Always set your sights on a larger goal

What is the point of being a writer?

A few years ago I sat with hundreds of other aspiring authors at a major regional writers’ conference and listened to experts such as acquisition editors, agents and published writers. All of us hoped to discover that one thing, that secret, that key that would open the door of authorial success to us.

A turning point for me came when a speaker challenged us. She said, “Your goal should not be to get published. That’s not enough. Your goal should be to live a literary life.” A focus on a literary life will likely produce publishable work, but if we made publication our ultimate goal, we would miss out on much good.

I felt like I was being invited into something much larger than what I had thought my life meant as a writer. I was being called to shift my focus off myself and onto a wide world that I would take the rest of my life to explore. The presenter went on to describe some characteristics of a literary life.

It’s about writing and writing and writing, instead of merely talking about it. It’s about putting your rear end in the chair and sticking with it until the page is full.

It’s about reading the work of other authors, enjoying the content and learning from how the thoughts flow and are expressed.

It’s about attending author book signings, even if they’re not in your genre.

It’s about supporting other authors by paying full price for a book you want.

It’s about honestly celebrating the success of others, rather than envying them as competitors.

It’s about feeling the beauty and power in well-crafted words.

What is the point of being a Christian?

Let me challenge those of us who claim to Christ’s name. Let’s not make it our goal to go to heaven when we die. Let’s make it our goal to live a Christian Life.

The Apostle Paul wrote something like this to the Philippian believers: “I eagerly expect and hope that I will in no way be ashamed, but will have sufficient courage so that now as always Christ will be exalted in my body, whether by life or by death. For to me, living is Christ and dying is gain” (Philippians 2:20-21).

So what is a Christian life about?

It’s about following Christ, not merely talking about it (Luke 6:46).

It’s about reflecting on the writings of those who knew Christ (2 Peter 1:16-19).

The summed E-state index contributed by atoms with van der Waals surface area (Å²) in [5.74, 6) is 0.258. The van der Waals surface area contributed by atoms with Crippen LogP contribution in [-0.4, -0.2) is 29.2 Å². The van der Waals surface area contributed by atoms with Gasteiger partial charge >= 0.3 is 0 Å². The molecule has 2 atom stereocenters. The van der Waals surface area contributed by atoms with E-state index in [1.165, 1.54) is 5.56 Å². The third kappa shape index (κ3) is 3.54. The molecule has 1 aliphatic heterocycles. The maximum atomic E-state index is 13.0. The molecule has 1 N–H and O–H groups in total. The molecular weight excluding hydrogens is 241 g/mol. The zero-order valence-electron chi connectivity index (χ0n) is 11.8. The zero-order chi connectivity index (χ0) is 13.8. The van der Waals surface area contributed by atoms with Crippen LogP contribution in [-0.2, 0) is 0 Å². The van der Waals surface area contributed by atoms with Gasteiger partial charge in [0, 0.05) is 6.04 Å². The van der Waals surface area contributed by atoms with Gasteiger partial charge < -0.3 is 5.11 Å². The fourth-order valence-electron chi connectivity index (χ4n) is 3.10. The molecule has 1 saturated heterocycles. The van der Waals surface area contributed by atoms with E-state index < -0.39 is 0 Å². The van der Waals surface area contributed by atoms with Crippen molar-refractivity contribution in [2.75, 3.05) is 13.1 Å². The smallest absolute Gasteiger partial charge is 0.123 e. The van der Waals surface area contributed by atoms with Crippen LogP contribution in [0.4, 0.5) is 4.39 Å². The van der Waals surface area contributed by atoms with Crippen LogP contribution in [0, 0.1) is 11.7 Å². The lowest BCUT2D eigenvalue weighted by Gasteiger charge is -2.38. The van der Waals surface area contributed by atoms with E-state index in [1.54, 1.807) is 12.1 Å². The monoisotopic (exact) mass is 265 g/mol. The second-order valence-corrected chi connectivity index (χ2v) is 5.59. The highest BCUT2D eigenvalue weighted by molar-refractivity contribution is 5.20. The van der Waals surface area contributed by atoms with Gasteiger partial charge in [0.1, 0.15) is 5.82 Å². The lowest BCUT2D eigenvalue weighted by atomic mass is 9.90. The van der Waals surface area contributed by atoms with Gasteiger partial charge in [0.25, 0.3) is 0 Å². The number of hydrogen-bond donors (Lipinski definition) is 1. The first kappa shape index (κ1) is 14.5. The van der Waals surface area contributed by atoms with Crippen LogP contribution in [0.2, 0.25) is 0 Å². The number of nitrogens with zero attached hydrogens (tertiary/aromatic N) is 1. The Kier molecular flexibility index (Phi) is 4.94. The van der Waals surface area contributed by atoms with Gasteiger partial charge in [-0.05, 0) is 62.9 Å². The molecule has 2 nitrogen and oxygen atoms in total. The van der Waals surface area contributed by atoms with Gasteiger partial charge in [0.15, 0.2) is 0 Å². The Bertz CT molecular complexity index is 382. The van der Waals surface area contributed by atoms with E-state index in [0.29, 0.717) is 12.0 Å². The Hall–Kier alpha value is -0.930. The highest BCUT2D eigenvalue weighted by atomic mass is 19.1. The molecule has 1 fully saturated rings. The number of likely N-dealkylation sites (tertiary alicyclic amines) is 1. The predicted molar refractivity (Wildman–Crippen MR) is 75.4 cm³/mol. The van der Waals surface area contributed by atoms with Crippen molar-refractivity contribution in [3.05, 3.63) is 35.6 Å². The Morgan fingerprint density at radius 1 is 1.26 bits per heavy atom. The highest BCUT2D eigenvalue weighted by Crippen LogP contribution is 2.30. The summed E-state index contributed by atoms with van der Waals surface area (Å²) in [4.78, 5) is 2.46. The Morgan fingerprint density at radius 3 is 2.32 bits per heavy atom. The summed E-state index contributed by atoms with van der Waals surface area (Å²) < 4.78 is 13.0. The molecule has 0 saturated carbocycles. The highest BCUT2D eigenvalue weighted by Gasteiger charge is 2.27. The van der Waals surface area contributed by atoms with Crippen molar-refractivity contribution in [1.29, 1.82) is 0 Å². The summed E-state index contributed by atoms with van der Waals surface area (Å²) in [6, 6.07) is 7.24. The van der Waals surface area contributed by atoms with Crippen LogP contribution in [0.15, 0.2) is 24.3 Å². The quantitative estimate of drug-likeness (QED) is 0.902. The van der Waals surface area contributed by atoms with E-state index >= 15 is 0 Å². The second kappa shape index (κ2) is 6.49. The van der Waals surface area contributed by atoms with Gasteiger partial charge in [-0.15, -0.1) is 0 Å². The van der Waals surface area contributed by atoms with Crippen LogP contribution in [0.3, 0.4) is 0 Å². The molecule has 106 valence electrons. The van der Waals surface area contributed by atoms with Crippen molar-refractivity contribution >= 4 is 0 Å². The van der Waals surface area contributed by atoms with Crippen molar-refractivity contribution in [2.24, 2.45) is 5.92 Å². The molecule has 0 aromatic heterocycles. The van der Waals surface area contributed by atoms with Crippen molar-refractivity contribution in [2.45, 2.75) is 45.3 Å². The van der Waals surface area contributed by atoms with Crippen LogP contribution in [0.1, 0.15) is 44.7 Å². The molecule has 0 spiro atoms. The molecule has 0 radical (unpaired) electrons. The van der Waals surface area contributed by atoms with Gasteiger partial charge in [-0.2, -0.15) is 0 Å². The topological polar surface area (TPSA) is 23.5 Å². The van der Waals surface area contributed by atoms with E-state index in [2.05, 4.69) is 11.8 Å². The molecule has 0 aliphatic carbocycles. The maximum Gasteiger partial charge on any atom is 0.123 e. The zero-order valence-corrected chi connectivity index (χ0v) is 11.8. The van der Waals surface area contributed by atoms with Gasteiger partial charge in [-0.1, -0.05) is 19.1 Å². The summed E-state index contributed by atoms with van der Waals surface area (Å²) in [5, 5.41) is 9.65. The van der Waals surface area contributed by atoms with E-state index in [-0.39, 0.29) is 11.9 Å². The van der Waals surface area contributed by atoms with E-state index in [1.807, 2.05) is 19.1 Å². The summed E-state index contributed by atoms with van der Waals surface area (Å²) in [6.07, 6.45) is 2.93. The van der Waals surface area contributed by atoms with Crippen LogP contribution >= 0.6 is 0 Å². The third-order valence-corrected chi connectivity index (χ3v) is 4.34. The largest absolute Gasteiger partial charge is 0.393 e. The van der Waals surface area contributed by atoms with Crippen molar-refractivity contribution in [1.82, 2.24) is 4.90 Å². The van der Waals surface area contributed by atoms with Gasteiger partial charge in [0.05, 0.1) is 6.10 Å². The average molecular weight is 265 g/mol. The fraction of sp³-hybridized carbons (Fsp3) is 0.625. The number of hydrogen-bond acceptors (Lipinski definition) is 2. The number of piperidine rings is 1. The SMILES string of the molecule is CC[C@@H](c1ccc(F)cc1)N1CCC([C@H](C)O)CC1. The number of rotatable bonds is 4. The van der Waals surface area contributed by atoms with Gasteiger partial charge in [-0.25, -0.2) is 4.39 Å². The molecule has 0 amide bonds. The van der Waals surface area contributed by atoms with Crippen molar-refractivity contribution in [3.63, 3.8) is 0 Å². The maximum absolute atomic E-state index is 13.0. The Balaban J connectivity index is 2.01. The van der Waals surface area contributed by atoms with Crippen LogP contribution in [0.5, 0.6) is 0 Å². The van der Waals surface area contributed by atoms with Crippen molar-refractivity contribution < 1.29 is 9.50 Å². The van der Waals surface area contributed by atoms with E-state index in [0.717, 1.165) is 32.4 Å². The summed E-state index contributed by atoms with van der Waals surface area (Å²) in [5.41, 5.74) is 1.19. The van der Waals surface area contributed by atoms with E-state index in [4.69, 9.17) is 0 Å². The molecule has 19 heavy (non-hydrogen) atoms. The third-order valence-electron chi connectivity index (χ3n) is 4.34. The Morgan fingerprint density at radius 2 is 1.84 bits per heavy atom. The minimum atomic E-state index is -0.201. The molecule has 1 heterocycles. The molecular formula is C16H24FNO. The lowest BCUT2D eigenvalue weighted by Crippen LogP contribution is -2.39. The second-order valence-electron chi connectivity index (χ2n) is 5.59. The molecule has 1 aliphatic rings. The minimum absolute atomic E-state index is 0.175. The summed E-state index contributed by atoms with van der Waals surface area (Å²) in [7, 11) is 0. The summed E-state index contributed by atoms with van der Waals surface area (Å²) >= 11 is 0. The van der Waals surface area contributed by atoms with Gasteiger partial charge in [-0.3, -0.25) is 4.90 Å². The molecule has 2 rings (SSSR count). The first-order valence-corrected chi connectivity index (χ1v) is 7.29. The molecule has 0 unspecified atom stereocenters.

It’s about participating with others in word and communion, even when you are away from home and no one knows you (Acts 18:9-11).

It’s about investing generously in the work of those through whom you see God’s will being done on earth (Philippians 4:15-18).

It’s about rejoicing with believers who are fruitful in service, knowing that you too will reap a harvest, if you do not give up (1 Corinthians 12:26; Galatians 6:9).

As the Apostle Peter saw his time on earth coming to a close, he wrote a letter to believers. He expressed his happiness in knowing that not even death could separate him from Christ. But his last words focused on the kind of life he had lived and what he wanted for his readers: “Now grow in the grace and knowledge of our Lord and Savior Jesus Christ. To him be the glory both now and to the day of eternity” (2 Peter 3:18).

Writing may not be your passion, but living is everyone’s concern. Let’s live out the full life we’ve been given! “I pray that you may come to comprehend, with all the saints, what is the breadth and length and height and depth, and to know the love of Christ that surpasses knowledge, so that you may be filled with all the fullness of God” (Ephesians 3:18-19).

See you on life’s next page!

Russel Jarvis has lived in Hancock County since 1989 and has served as the lead chaplain at Hancock Regional Hospital since August 2003. He enjoys golf, old movies, reading and celebrating life with his wife and children. This weekly column is written by local clergy members.